Nerval's Lobster writes: "What's the most optimal path for Santa (if he actually, you know, existed) to travel around the world on Christmas Eve? The answer is a variation of the classic "Traveling Salesman Problem." According to a history of the problem compiled by Georgia Tech, the traveling salesman problem (or “TSP”) dates back to the 1800s, when Irish mathematician Sir William Rowan Hamilton challenged friends to navigate 20 points in the shortest path using only a series of specified connections. But it wasn’t until the first decades of the 20th century when statisticians began to tackle the challenge in a more systematic way. The World TSP Problem involves 1,904,711-city instance of locations throughout the world, with a most-optimized route of 7,515,778.188 kilometers (4,670,090 miles). The "Santa problem" would be even more complex — hope those reindeer are well-fed." Link to Original Source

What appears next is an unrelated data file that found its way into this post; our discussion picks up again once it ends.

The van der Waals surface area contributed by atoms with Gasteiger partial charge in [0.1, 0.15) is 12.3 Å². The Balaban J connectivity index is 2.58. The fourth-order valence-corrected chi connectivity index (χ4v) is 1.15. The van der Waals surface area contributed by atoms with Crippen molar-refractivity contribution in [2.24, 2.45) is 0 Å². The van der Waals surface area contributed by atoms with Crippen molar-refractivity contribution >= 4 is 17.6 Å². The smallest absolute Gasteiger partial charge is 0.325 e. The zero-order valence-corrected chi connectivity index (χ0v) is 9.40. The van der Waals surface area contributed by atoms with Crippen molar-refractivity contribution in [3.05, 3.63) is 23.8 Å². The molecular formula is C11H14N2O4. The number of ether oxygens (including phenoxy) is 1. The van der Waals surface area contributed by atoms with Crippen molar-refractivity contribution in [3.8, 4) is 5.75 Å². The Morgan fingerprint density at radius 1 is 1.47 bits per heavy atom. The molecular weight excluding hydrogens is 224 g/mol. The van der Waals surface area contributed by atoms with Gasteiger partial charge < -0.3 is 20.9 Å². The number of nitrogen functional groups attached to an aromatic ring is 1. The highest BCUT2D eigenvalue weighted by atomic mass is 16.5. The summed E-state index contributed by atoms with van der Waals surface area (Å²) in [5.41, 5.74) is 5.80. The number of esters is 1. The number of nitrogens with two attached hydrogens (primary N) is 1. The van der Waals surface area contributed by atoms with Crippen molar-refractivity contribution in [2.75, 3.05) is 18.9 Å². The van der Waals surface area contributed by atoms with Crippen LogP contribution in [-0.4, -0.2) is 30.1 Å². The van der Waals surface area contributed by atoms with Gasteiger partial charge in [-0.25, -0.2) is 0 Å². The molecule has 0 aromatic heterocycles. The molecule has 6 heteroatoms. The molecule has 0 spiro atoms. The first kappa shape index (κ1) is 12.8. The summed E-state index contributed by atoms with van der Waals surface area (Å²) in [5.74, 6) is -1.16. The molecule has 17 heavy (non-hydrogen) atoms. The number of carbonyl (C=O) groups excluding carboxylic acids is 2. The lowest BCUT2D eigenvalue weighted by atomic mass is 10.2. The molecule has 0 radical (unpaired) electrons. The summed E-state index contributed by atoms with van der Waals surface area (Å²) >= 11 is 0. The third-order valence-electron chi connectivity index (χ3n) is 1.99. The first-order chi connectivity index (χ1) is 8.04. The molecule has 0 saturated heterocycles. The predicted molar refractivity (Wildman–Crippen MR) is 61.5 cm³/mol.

One of the chief duties of the mathematician in acting as an advisor...
is to discourage... from expecting too much from mathematics.
-- N. Wiener